Five-fold increase in oxygen demand in hospitals – medic

Oxygen demand ‘surges FIVE-FOLD in some NHS hospitals’ as Covid inpatient numbers hover around second wave peak and January cancer ops drop by 800 amid appointment cancellations

  • ICU doctor Rupert Pearse said it is becoming ‘hard’ to get oxygen to patients
  • Leaked data shows 800 fewer cancer surgeries in the first two weeks of January
  • Still almost 50 per cent more patients being treated for Covid than April peak

Demand for oxygen has surged five-fold in some NHS hospitals, a senior medic claimed today as trusts continue to grapple with the winter wave of coronavirus admissions.

Professor Rupert Pearse, an ICU doctor in London and member of the Intensive Care Society, said that on some occasions the pressure has made oxygen – vital for seriously ill Covid-19 patients – ‘hard to deliver’.

It comes as leaked data showed there were 800 fewer cancer surgeries in the first two weeks of the year than are normally carried out, according to the Health Service Journal.

The bulk of the delayed operations were in London, Essex, Bedfordshire, and Surrey, which have bore the brunt of the second wave and have been battling the highly infectious Kent variant.

There is growing concern that pauses in cancer treatment throughout the pandemic have left many patients with a shortened life expectancy. Charities predict up to 35,000 extra deaths this year may be caused by cancer as a result.  

Latest Government statistics show there are still about 37,000 Covid-19 patients in Britain’s hospitals, a figure which has remained unchanged since peaking at 39,000 on January 18.

There are almost 50 per cent more patients being treated for the disease now than at the peak in April, when inpatients peaked at 21,684. Back then, the NHS was almost entirely was shut down so medics could prioritise the virus. 

Hospitals are under even more pressure now as they try to juggle the devastating winter wave of Covid with other treatments and services.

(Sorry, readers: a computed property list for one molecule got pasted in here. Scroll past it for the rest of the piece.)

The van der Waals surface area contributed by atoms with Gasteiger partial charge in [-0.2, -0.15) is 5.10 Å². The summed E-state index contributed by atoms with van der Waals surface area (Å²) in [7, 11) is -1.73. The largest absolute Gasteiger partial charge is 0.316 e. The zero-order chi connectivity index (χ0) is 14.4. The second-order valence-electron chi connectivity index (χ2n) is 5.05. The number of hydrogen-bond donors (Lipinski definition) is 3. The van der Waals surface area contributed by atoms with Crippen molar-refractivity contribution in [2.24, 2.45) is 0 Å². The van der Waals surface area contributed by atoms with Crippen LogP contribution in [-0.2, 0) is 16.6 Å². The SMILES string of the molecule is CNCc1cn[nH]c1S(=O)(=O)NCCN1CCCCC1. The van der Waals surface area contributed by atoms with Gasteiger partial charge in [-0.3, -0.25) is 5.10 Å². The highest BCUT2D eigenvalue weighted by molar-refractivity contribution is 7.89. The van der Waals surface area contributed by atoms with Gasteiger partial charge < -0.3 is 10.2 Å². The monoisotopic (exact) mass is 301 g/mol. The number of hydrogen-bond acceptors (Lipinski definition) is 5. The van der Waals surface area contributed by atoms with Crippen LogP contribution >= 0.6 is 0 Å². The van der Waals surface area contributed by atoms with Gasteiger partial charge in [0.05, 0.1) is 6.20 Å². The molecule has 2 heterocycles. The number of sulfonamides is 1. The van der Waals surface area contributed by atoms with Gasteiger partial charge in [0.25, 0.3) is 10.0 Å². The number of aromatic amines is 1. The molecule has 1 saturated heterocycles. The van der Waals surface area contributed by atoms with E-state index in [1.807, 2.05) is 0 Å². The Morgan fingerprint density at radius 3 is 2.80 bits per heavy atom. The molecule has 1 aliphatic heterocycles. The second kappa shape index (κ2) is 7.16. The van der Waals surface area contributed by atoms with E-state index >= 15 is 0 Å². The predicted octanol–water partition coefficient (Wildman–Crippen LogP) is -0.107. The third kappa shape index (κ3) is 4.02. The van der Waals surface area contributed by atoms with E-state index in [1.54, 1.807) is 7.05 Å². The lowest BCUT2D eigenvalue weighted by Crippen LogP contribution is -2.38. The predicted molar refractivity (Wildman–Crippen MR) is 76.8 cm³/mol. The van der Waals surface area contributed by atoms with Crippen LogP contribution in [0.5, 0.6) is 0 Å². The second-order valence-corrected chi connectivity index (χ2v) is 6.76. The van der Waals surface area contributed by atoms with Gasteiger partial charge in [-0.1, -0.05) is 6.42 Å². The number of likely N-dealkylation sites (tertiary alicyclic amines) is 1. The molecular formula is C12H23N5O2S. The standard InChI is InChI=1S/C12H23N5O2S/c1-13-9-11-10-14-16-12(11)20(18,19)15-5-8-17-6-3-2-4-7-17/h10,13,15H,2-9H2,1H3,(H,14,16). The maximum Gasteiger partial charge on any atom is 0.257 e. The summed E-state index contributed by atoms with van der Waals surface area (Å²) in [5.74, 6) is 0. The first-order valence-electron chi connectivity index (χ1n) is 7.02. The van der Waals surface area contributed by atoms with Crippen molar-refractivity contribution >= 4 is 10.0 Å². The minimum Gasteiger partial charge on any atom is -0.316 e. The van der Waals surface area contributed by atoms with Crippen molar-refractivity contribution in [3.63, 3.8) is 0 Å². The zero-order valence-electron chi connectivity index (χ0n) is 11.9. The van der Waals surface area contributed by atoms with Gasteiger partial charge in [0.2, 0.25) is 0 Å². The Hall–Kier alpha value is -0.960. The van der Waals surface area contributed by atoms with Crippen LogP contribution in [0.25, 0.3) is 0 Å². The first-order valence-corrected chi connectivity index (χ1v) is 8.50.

Demand for oxygen has surged five-fold in some NHS hospitals, a senior medic claimed today as trusts continue to grapple with the winter wave of coronavirus admissions

 

Professor Pearse told Sky News today: ‘We’re seeing a massive number of patients not just in intensive care, but also in general medical wards, who need oxygen.

‘We’re seeing five-fold increases in oxygen demand and in a lot of hospitals, and, unsurprisingly, that’s hard to deliver on occasions.’

Professor Pearse likened hospital oxygen delivery systems to a hot water system, adding: ‘If the pressure in your hot water system gets very low, it’s not that the water stops flowing completely.

‘It’s just that you’re not getting the pressure in the shower that you might like and that can cause technical problems around the place.

‘You might need to think about how can you avoid wasting water, or you might turn off some taps that you don’t need, or turn down when you don’t need much water.’

This combination of measures are being highlighted by ‘oxygen marshals’ who are educating other members of staff about how to be more ‘effective’ with the oxygen supply, Professor Pearse said.

NHS intensive care units are almost 70 per cent busier than they have been at any time over the past five years, MailOnline analysis of official figures shows.

Official statistics reveal 5,176 critical care beds were occupied on January 17, the most recent day statistics are available for. 

For comparison, there were 3,066 critically-ill patients at the same time last winter, and the average over the last four years stood at 3,200. 

Analysis of the most up-to-date NHS data also revealed a quarter of NHS hospital trusts — or 35 out of 132 — had no spare capacity in their intensive care units on January 17. Just 14 facilities were completely full on the same day last winter.  

The super-infectious Kent strain of Covid sparked a devastating winter wave of ICU admissions which have stretched NHS intensive care capacity to its limit, with hospitals having to open emergency beds and scrap thousands of operations to free up space for incoming virus patients. 

But in a glimmer of hope, Department of Health figures show daily Covid hospital admissions in England may have peaked. Rates dropped four per cent in the seven days to January 15, the latest date for which data is available — but are still higher than they were in the darkest days of the pandemic last spring. 

Dr Vin Diwakar, NHS England regional medical director for London, said the situation in hospitals, particularly in the capital, was ‘really precarious’.

‘In London, more than half of all patients in hospital are being treated for coronavirus and sadly over 1,000 patients died in hospital in London just last week, every single one a tragedy,’ he said.